June 17, 2010
An Experimental Approach to Lighting
In the June issue of the magazine, David Sokol writes briefly about the lighting manufacturer iGuzzini’s new U.S. showroom. Below is an expanded version of Sokol’s text, with more details on the company’s history and products.Even if you’re not yet familiar with the iGuzzini name, you know its work. The Italian lighting brand manufactures Piero […]
In the June issue of the magazine, David Sokol writes briefly about the lighting manufacturer iGuzzini’s new U.S. showroom. Below is an expanded version of Sokol’s text, with more details on the company’s history and products.
Even if you’re not yet familiar with the iGuzzini name, you know its work. The Italian lighting brand manufactures Piero Castiglioni and Gae Aulenti’s 1993 Cestello design, which company president Adolfo Guzzini says is “the most copied light fixture ever, for sure!” iGuzzini also partners with that other great Italian architect, Renzo Piano, notably on the California Academy of Sciences.
Guzzini partly credits celebrity collaborators like Piano for his own company’s success. “Architects and designers are always on the move, they ‘pollinate’ different continents,” he says. Not only have global nomads taken iGuzzini products along for the ride, but also they have inspired specifiers in those places to emulate the visiting design dignitary, spelling far-flung orders.
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When iGuzzini launched in 1958 as Harvey Creazioni, architectural and decorative lighting was but an afterthought. Quickly the company redirected its efforts, from copper objects and lighting parts to luminaires. A willingness to experiment has defined iGuzzini ever since. Much of the company’s stock was originally conceived as one-offs for architects. Work with Piano yielded the products Lingotto and Le Perroquet, for instance. Moreover, iGuzzini places importance on the science of lighting: “Some of our research activities have led to specific products, such as SIVRA, the first biodynamic light system,” Guzzini says. “Another important issue is the effect of artificial light in museum lighting—on color perception or the shape of the exhibits.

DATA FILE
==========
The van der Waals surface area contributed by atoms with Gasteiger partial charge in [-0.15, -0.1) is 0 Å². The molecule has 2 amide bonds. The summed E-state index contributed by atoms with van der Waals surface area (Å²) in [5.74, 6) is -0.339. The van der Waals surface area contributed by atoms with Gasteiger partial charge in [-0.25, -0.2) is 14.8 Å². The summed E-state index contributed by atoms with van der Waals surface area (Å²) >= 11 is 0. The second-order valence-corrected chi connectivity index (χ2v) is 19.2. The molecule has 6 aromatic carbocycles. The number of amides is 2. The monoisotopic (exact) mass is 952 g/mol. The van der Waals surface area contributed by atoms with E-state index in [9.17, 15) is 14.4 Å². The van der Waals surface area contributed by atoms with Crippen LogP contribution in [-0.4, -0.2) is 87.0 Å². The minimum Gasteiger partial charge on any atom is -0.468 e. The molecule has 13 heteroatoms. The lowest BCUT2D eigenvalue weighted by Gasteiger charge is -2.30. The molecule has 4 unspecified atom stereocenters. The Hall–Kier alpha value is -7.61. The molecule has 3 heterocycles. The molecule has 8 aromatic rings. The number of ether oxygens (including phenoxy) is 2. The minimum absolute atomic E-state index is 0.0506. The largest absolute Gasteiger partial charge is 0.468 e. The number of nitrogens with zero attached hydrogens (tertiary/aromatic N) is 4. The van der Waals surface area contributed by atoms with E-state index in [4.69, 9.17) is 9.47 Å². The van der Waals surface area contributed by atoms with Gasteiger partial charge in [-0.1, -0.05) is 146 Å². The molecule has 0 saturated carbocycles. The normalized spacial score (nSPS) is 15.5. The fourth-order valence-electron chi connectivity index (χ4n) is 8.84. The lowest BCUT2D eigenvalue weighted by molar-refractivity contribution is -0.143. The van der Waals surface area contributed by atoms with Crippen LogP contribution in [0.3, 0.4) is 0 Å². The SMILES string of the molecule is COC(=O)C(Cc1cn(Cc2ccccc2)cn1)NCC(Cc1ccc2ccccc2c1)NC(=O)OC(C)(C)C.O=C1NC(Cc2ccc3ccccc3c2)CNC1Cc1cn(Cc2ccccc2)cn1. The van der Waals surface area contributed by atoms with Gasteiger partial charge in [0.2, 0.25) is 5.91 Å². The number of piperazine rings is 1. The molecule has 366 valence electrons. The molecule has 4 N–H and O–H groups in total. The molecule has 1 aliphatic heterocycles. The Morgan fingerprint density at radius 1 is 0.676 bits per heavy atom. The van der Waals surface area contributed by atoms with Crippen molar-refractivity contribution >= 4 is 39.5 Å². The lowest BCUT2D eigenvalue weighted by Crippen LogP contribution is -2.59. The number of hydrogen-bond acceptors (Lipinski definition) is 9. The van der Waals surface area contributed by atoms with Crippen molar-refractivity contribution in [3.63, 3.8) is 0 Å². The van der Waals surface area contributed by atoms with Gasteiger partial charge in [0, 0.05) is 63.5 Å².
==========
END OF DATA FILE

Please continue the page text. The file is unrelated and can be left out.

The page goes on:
In response to increasing international exposure, iGuzzini has made an aggressive push to promote itself in the United States and the Middle East; Guzzini says there are plans to infiltrate the BRIC nations shortly. To do so, it is opening showrooms while maintaining its preexisting network of distributors.
Last month, for example, in a space hovering just above Madison Avenue, American architects began differentiating copycats from genuine articles and test-driving products they may have only heard about. It is iGuzzini’s first showroom Stateside (above), and Guzzini explains that the inventory is entirely UL-tested and certified at the company’s own laboratory, which enjoys reciprocity agreements with multiple standards groups.
Besides Cestello, Guzzini expects Americans to take a shine to Lingotto and Le Perroquet, and to the company’s LED-embedded Archilede street-lighting system. He expresses faith in LED technology generally. “Apart from saving energy, thanks to its reduced size the use of LEDs has allowed us to set design free and create a totally innovative product, such as the PizzaKobra desk lamp,” he says, referring to the shape-shifting table light designed by Ron Arad. The new showroom could spawn new products, too, he notes: In addition to customizing luminaires for different clients, iGuzzini’s five-person New York staff welcomes projects that might require invention. After all, today’s one-off could by tomorrow’s blockbuster product.